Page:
There’s therefore a certain irony in the fact that the second most likely term to be associated with AI in discussion on LinkedIn is ‘The Singularity’. It’s second only to machine learning, which many people use interchangeably with AI itself. The Singularity is the hypothetical moment in time when Artificial General Intelligence gives rise to machines that can program themselves and other AIs, exponentially accelerating the rise of their own intelligence to a point where it overtakes those of humans and leads to a dangerous and unpredictable world. It was first floated as an idea back in 1965 and it’s what many people think of when they imagine a Terminator-style rise of the machines that threatens humanity with extinction.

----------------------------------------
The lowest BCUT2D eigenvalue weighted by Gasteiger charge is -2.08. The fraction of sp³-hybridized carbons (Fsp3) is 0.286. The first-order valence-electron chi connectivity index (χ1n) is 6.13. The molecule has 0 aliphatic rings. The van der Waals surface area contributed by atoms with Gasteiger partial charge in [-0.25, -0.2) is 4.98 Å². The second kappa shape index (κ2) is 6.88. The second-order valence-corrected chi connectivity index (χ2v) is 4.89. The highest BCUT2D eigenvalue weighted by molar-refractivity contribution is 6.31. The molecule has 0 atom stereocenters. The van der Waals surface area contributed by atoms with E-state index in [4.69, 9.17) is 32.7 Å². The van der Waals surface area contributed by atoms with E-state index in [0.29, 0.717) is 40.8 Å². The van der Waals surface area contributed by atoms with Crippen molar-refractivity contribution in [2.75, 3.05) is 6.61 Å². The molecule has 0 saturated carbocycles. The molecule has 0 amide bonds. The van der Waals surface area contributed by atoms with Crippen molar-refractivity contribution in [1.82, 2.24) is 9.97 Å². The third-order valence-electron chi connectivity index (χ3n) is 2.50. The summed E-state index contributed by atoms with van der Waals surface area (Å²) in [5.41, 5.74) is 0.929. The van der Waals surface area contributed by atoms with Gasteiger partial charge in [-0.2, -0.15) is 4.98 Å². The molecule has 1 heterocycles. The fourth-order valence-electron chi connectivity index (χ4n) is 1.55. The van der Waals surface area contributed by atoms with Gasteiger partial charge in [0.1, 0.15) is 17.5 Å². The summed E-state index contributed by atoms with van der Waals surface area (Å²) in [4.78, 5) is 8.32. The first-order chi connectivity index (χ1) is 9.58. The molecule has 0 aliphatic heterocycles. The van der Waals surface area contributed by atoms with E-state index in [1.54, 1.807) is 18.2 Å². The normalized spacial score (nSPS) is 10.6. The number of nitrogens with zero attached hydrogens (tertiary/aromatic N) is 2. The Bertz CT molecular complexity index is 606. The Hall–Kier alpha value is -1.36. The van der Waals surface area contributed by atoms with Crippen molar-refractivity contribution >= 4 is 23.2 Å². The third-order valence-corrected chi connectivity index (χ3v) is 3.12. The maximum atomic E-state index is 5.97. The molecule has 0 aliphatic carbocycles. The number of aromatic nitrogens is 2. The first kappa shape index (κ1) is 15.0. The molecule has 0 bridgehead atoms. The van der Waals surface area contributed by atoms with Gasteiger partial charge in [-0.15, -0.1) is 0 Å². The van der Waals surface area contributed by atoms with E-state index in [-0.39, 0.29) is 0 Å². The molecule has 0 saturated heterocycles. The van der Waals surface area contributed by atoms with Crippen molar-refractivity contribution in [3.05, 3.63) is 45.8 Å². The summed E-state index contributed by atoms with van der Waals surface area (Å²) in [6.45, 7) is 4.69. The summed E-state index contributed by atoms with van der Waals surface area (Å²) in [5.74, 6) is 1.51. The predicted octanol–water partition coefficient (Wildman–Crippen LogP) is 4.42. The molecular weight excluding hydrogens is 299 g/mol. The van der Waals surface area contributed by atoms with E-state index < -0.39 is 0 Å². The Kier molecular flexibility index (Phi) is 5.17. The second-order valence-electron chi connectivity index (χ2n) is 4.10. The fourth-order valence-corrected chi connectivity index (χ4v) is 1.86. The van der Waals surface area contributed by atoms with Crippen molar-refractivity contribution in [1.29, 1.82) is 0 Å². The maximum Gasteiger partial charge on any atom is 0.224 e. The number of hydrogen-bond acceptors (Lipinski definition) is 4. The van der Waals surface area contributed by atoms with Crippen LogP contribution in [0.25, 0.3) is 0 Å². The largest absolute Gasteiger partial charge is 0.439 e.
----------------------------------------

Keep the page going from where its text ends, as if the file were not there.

The frequency with which LinkedIn posts refer to the Singularity suggest that there are a lot of people out there who are worried about the development of AI. But it also suggests that they don’t fully understand the types of risks that it gives rise to. Artificial General Intelligence is still a long way away, and conscious Artificial General Intelligence with its own motivations and agenda is arguably further still. Does that mean we can relax about AI and just get on with the task of using it to solve problems, work smarter, increase efficiencies and boost revenues? Of course not. The way that we use Narrow AIs will still have huge repercussions for the way that economies operate, the way that decisions made, and the way that human beings themselves think and feel. If we don’t pay close enough attention to them, then the limitations of these AIs will be as damaging as their capabilities could be.